Lucy Crossley had just landed her dream job and was saving up to get married to fiance Liam when she first noticed something was wrong.
The then 27-year-old, from Leeds, had just begun a new career with a lingerie company when she suddenly developed a maddening itch all over her body but could find no rash or bites.
‘She was in London training for her new job and called me to tell me about it,’ said Liam, recalling the events of June 2013. ‘She was not one to make a fuss, so I knew it must be bad.’
After dropping in to a medical centre, Lucy was told she might have scabies – a contagious condition caused by mites – and was given some lotion.
However, the symptoms continued and got so bad she was making herself bleed from scratching.
A further visit to her own GP produced little in the way of relief – the 27-year-old prescribed a course of antihistamines in case it was an allergy.
The real cause of the itching, however, was far more terrifying than either she, or personal trainer, Liam could imagine.
Lucy had a tumour growing in a bile duct in her liver that would eventually take another four months to diagnose. By which time it was too late.
‘The moment they told us she had cancer, she broke down,’ continued Liam, now 30.
‘It was such a huge shock. I tried my best not to cry, too – I wanted to be strong for her.’
Bile duct cancer
Bile duct cancer was once very rare but is now on the rise. In 2013, 1,965 people were diagnosed with the condition compared to just 40 cases a year in 1968.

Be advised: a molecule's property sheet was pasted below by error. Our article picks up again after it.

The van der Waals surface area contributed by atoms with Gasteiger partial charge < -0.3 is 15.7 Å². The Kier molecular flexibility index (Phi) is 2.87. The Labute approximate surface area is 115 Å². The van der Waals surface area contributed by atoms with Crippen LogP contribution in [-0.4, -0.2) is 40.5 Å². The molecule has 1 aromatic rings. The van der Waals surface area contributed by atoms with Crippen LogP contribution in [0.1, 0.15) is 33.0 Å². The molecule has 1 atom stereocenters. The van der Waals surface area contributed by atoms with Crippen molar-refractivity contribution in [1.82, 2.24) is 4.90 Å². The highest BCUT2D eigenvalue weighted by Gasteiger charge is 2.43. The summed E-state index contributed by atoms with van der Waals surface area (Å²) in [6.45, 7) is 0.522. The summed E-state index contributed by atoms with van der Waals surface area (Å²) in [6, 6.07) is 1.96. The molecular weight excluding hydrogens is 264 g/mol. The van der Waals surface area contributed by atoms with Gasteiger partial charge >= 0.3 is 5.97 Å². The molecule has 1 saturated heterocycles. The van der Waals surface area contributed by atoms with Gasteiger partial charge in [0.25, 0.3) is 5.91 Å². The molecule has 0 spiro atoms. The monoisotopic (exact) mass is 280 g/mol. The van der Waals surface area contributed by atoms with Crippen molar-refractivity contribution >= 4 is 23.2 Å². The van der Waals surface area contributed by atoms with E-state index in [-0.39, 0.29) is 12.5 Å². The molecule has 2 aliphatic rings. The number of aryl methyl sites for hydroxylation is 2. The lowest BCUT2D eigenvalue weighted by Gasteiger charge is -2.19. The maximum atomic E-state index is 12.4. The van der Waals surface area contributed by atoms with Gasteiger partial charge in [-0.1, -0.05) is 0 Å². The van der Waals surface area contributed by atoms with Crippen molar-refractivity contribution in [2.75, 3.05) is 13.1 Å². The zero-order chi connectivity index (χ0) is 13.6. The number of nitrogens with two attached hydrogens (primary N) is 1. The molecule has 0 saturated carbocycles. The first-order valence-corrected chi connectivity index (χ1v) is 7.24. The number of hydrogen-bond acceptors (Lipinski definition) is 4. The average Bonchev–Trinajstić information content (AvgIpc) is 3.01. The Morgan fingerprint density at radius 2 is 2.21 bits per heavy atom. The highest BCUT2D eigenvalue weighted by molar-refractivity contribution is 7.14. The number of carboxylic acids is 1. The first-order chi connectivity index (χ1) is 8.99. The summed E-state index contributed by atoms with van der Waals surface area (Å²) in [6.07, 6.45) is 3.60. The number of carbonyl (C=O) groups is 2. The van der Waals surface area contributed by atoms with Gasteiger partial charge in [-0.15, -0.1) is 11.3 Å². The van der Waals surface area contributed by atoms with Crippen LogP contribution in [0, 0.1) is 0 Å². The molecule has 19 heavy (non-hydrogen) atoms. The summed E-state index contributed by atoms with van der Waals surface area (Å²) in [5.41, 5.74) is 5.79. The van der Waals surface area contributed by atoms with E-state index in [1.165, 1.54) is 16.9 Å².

Once typically seen in those over 60, children are being diagnosed as young as 12. But scientists are yet to find out why.
Irritation and itching of the skin are common symptoms but the disease often remains silent until the sufferer turns yellow with jaundice.
By the time Lucy was diagnosed, in October 2013, her only option was chemotherapy – something she was confident would work.
She and Liam got married a year later – when she was midway through a course of treatment – and Liam still treasures memories of the day.
‘She didn’t even look ill. She was the most beautiful bride. She didn’t feel as if there was anything wrong with her,’ he said.
However, she was back in hospital two days before Christmas after fainting because of internal bleeding caused by the tumour squeezing a vein in her liver.
Two days after Valentine’s Day last year, Lucy was back in hospital to have a vein bypassed, but never woke up from the anaesthetic, dying, aged only 29, on February 20.
‘No one can really empathise – but I wouldn’t want people to feel the way I feel,’ Liam said, a year on,
‘I just want greater awareness of this disease and to prevent any more people suffering the way Lucy and I did.’